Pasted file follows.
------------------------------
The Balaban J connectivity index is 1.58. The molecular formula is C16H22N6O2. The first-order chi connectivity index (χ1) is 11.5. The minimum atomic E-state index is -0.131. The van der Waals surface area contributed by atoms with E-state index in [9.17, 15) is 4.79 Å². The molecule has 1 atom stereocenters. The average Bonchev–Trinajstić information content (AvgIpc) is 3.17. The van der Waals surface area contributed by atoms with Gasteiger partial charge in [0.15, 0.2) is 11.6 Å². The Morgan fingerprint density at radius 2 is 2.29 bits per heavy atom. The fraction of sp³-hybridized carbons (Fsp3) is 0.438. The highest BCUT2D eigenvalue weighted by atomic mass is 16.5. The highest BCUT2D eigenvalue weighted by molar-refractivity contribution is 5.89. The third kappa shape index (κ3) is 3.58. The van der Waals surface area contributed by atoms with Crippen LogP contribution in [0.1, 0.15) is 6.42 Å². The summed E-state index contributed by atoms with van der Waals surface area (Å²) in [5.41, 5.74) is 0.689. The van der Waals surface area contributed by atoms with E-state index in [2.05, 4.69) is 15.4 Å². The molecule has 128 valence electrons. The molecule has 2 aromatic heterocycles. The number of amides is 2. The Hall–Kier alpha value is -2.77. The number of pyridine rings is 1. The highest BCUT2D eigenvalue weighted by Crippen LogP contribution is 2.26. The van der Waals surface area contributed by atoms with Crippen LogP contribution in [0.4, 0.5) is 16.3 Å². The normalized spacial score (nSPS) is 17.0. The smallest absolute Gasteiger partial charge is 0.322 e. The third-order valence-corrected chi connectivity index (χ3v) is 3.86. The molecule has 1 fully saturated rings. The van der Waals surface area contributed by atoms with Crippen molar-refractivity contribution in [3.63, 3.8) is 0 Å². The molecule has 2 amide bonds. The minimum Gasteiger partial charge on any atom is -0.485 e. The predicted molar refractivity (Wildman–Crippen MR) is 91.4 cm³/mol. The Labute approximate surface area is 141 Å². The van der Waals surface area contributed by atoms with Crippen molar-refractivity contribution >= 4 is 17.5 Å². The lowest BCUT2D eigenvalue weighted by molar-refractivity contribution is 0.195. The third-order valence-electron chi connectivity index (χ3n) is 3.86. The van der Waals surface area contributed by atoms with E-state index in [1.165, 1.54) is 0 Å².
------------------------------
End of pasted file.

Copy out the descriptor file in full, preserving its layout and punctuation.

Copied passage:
The Balaban J connectivity index is 1.58. The molecular formula is C16H22N6O2. The first-order chi connectivity index (χ1) is 11.5. The minimum atomic E-state index is -0.131. The van der Waals surface area contributed by atoms with E-state index in [9.17, 15) is 4.79 Å². The molecule has 1 atom stereocenters. The average Bonchev–Trinajstić information content (AvgIpc) is 3.17. The van der Waals surface area contributed by atoms with Gasteiger partial charge in [0.15, 0.2) is 11.6 Å². The Morgan fingerprint density at radius 2 is 2.29 bits per heavy atom. The fraction of sp³-hybridized carbons (Fsp3) is 0.438. The highest BCUT2D eigenvalue weighted by atomic mass is 16.5. The highest BCUT2D eigenvalue weighted by molar-refractivity contribution is 5.89. The third kappa shape index (κ3) is 3.58. The van der Waals surface area contributed by atoms with Crippen LogP contribution in [0.1, 0.15) is 6.42 Å². The summed E-state index contributed by atoms with van der Waals surface area (Å²) in [5.41, 5.74) is 0.689. The van der Waals surface area contributed by atoms with E-state index in [2.05, 4.69) is 15.4 Å². The molecule has 128 valence electrons. The molecule has 2 aromatic heterocycles. The number of amides is 2. The Hall–Kier alpha value is -2.77. The number of pyridine rings is 1. The highest BCUT2D eigenvalue weighted by Crippen LogP contribution is 2.26. The van der Waals surface area contributed by atoms with Crippen LogP contribution in [0.4, 0.5) is 16.3 Å². The normalized spacial score (nSPS) is 17.0. The smallest absolute Gasteiger partial charge is 0.322 e. The third-order valence-corrected chi connectivity index (χ3v) is 3.86. The molecule has 1 fully saturated rings. The van der Waals surface area contributed by atoms with Crippen molar-refractivity contribution in [3.63, 3.8) is 0 Å². The molecule has 2 amide bonds. The minimum Gasteiger partial charge on any atom is -0.485 e. The predicted molar refractivity (Wildman–Crippen MR) is 91.4 cm³/mol. The Labute approximate surface area is 141 Å². The van der Waals surface area contributed by atoms with Crippen molar-refractivity contribution >= 4 is 17.5 Å². The lowest BCUT2D eigenvalue weighted by molar-refractivity contribution is 0.195. The third-order valence-electron chi connectivity index (χ3n) is 3.86. The van der Waals surface area contributed by atoms with E-state index in [1.165, 1.54) is 0 Å².